One of the two is a productive writer, the other a tormented writer. The tormented writer watches the productive writer filling pages with uniform lines, the manuscript growing in a pile of neat pages. In a little while the book will be finished: certainly a best seller--the tormented writer thinks with a certain contempt but also with envy. He considered the productive writer no more than a clever craftsman, capable of turning out machine-made novels catering to the taste of the public; but he cannot repress a strong feeling of envy for that man who expresses himself with such methodical self-confidence. It is not only envy, it is also admiration, yes, sincere admiration: in the way that man puts all of his energy into writing there is certainly a generosity, a faith in communication, in giving others what others expect of him without creating introverted problems for himself. The tormented writer would give anything if he could resemble the productive writer; he would like to take him as a model; his greatest ambition is to become like him.
The productive writer watches the tormented writer as the latter sits down at his desk, chews his fingernails, scratches himself, tears a page to bits, gets up and goes into the kitchen to fix himself some coffee, then some tea, then camomile, then reads a poem by Holderlin (while it is clear that Holderlin has absolutely nothing to do with what he is writing), copies a page already written and then crosses it all out line by line, telephones the cleaner's (though it was settled that the blue slacks couldn't be ready before Thursday), then writes some notes that will not be useful now but maybe later, then goes to the encyclopedia and looks up Tasmania (though it is obvious that in what he is writing there is no reference to Tasmania), tears up two pages, puts on a Ravel recording. The productive writer has never liked the works of the tormented writer; reading them, he always feels as if he is on the verge of grasping the decisive point, but then it eludes him and he is left with a sensation of uneasiness. But now that he is watching him write, he feels this man is struggling with something obscure, a tangle, a road to be dug leading no one knows where; at times he seems to see the other man walking on a tightrope stretched over the void, and he is overcome with admiration. Not only admiration, also envy; because he feels how limited his own work is, how superficial compared with what the tormented writer is seeking.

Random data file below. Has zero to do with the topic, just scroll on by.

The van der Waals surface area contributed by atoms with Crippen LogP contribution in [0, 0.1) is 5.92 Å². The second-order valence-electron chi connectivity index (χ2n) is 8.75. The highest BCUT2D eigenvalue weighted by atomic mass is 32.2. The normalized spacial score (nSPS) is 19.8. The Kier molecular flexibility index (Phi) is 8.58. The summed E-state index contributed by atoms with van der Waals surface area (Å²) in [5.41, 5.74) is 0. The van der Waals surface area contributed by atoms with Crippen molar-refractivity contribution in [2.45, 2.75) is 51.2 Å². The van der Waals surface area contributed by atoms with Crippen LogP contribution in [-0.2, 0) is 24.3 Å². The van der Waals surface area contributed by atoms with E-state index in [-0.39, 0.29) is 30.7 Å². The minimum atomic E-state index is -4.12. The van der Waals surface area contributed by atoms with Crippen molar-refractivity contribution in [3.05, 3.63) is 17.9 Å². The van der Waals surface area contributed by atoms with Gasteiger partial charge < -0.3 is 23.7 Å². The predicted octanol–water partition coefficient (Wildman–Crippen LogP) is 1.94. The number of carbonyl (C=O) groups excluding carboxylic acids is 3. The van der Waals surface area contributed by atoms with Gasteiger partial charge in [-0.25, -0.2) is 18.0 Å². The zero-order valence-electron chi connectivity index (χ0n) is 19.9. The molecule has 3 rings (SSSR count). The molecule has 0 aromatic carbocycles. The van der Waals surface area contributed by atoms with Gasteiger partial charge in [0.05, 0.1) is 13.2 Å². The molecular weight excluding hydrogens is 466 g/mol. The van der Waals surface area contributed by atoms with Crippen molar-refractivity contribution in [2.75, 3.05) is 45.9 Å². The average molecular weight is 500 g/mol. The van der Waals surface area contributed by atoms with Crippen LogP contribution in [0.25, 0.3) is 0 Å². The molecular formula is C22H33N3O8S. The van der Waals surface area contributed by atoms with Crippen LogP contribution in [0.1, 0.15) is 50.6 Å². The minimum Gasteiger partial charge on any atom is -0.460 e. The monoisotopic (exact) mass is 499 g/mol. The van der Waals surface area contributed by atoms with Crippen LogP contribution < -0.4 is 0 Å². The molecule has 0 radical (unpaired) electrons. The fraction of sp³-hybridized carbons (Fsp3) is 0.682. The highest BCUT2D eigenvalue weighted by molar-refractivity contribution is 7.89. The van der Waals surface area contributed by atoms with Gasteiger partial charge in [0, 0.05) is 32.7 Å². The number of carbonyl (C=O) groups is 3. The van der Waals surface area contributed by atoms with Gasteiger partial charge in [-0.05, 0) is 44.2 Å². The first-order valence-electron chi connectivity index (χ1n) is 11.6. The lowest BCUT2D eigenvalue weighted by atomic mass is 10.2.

On the terrace of a chalet in the bottom of the valley a young woman is sunning herself, reading a book. The two writers observe her with the spyglass. "How enthralled she is! She's holding her breath! How feverishly she turns the pages!" the tormented writer thinks. "Certainly she is reading a novel of great effect, like those of the productive writer!" "How enthralled she is! As if transfigured in meditation, as if she saw a mysterious truth being disclosed!" the productive writer thinks. "Surely she is reading a book rich in hidden meanings, like those of the tormented writer!"
The greatest desire of the tormented writer is to be read the way that young woman is reading. He starts writing a novel as he thinks the productive writer would write it. Meanwhile the greatest desire of the productive writer is to be read the way that young woman is reading; he starts writing a novel as he thinks the tormented writer would write it.
The young woman is approached first by one writer, then by the other. Both tell her they would like her to read the novel they have just finished writing.
The young woman receives the two manuscripts. After a few days she invites the authors to her house, together, to their great surprise. "What kind of joke is this?" She says. "You've given me two copies of the same novel!"
The young woman gets the two manuscripts mixed up. She returns to the productive writer the tormented writer's novel in the productive writer's manner, and to the tormented writer the productive writer's novel in the tormented writer's manner. Both, seeing themselves counterfeited, have a violent reaction and rediscover their personal vein.
A gust of wind shuffles the two manuscripts. The reader tries to reassemble them. A single novel results, stupendous, which the critics are unable to attribute. It is the novel that both the productive writer and the tormented writer have always dreamed of writing.
The young woman had always been a passionate reader of the productive writer and has loathed the tormented writer. Reading the productive writer's new novel, she finds it phony and realizes that everything he wrote was phony; on the other hand, recalling the tormented writer's works, she now finds them splendid and can't wait to read his new novel. But she finds something completely different from what she was expecting, and she sends him to the devil, too.
The same, replacing "productive" with "tormented" and "tormented" with "productive."
The young woman was a passionate admirer, et cetera, et cetera, of the productive writer and loathed the tormented one. Reading the productive writer's new novel she doesn't notice at all that something has changed; she likes it, without being especially enthusiastic. As for the manuscripte of the tormented writer, she finds it insipid like all the rest of this author's work. She replies to the two writers with a few polite words. Both are convinced that she can't be a very alert reader and they pay no further attention to her.
The same, replacing, et cetera.
--Italo Calvino, If on a winter's night a traveller, pgs. 172 to 176.